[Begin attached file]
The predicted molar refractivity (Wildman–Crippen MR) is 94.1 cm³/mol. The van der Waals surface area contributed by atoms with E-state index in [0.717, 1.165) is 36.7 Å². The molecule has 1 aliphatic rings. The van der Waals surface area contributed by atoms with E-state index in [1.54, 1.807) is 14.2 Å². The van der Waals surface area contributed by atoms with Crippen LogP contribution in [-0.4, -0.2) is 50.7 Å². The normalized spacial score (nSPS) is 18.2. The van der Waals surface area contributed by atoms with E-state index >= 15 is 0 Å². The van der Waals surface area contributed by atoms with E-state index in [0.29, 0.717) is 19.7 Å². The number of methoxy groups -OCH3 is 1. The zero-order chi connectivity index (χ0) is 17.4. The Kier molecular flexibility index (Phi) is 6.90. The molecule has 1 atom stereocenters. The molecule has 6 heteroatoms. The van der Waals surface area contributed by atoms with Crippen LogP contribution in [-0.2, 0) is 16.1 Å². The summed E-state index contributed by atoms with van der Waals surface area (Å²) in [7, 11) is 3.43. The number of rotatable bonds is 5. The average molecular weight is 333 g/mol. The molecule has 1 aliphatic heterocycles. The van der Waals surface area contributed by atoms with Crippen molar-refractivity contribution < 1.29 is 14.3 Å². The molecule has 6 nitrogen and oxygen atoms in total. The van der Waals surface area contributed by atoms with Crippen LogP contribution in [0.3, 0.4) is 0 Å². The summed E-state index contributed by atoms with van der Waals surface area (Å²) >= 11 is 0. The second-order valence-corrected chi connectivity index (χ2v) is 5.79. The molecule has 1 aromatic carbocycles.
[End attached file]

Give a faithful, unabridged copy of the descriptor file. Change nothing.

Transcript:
The predicted molar refractivity (Wildman–Crippen MR) is 94.1 cm³/mol. The van der Waals surface area contributed by atoms with E-state index in [0.717, 1.165) is 36.7 Å². The molecule has 1 aliphatic rings. The van der Waals surface area contributed by atoms with E-state index in [1.54, 1.807) is 14.2 Å². The van der Waals surface area contributed by atoms with Crippen LogP contribution in [-0.4, -0.2) is 50.7 Å². The normalized spacial score (nSPS) is 18.2. The van der Waals surface area contributed by atoms with E-state index >= 15 is 0 Å². The van der Waals surface area contributed by atoms with E-state index in [0.29, 0.717) is 19.7 Å². The number of methoxy groups -OCH3 is 1. The zero-order chi connectivity index (χ0) is 17.4. The Kier molecular flexibility index (Phi) is 6.90. The molecule has 1 atom stereocenters. The molecule has 6 heteroatoms. The van der Waals surface area contributed by atoms with Crippen LogP contribution in [-0.2, 0) is 16.1 Å². The summed E-state index contributed by atoms with van der Waals surface area (Å²) in [7, 11) is 3.43. The number of rotatable bonds is 5. The average molecular weight is 333 g/mol. The molecule has 1 aliphatic heterocycles. The van der Waals surface area contributed by atoms with Crippen molar-refractivity contribution < 1.29 is 14.3 Å². The molecule has 6 nitrogen and oxygen atoms in total. The van der Waals surface area contributed by atoms with Crippen LogP contribution in [0.3, 0.4) is 0 Å². The summed E-state index contributed by atoms with van der Waals surface area (Å²) >= 11 is 0. The second-order valence-corrected chi connectivity index (χ2v) is 5.79. The molecule has 1 aromatic carbocycles.